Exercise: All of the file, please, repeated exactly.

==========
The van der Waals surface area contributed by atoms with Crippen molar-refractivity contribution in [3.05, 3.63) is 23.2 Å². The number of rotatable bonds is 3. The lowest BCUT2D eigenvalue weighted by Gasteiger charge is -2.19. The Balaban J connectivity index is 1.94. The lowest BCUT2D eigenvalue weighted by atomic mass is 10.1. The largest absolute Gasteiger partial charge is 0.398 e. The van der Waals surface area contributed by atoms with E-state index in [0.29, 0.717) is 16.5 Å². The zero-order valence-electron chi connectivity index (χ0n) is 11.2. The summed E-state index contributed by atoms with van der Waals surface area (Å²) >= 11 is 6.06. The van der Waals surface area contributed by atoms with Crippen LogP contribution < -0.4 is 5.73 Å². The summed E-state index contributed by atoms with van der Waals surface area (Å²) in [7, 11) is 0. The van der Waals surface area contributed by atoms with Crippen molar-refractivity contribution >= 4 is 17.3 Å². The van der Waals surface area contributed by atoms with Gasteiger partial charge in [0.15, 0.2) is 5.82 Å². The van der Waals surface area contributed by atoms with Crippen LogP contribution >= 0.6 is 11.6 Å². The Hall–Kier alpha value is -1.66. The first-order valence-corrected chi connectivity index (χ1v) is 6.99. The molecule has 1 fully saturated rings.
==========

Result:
The van der Waals surface area contributed by atoms with Crippen molar-refractivity contribution in [3.05, 3.63) is 23.2 Å². The number of rotatable bonds is 3. The lowest BCUT2D eigenvalue weighted by Gasteiger charge is -2.19. The Balaban J connectivity index is 1.94. The lowest BCUT2D eigenvalue weighted by atomic mass is 10.1. The largest absolute Gasteiger partial charge is 0.398 e. The van der Waals surface area contributed by atoms with E-state index in [0.29, 0.717) is 16.5 Å². The zero-order valence-electron chi connectivity index (χ0n) is 11.2. The summed E-state index contributed by atoms with van der Waals surface area (Å²) >= 11 is 6.06. The van der Waals surface area contributed by atoms with Crippen LogP contribution < -0.4 is 5.73 Å². The summed E-state index contributed by atoms with van der Waals surface area (Å²) in [7, 11) is 0. The van der Waals surface area contributed by atoms with Crippen molar-refractivity contribution >= 4 is 17.3 Å². The van der Waals surface area contributed by atoms with Gasteiger partial charge in [0.15, 0.2) is 5.82 Å². The van der Waals surface area contributed by atoms with Crippen LogP contribution >= 0.6 is 11.6 Å². The Hall–Kier alpha value is -1.66. The first-order valence-corrected chi connectivity index (χ1v) is 6.99. The molecule has 1 fully saturated rings.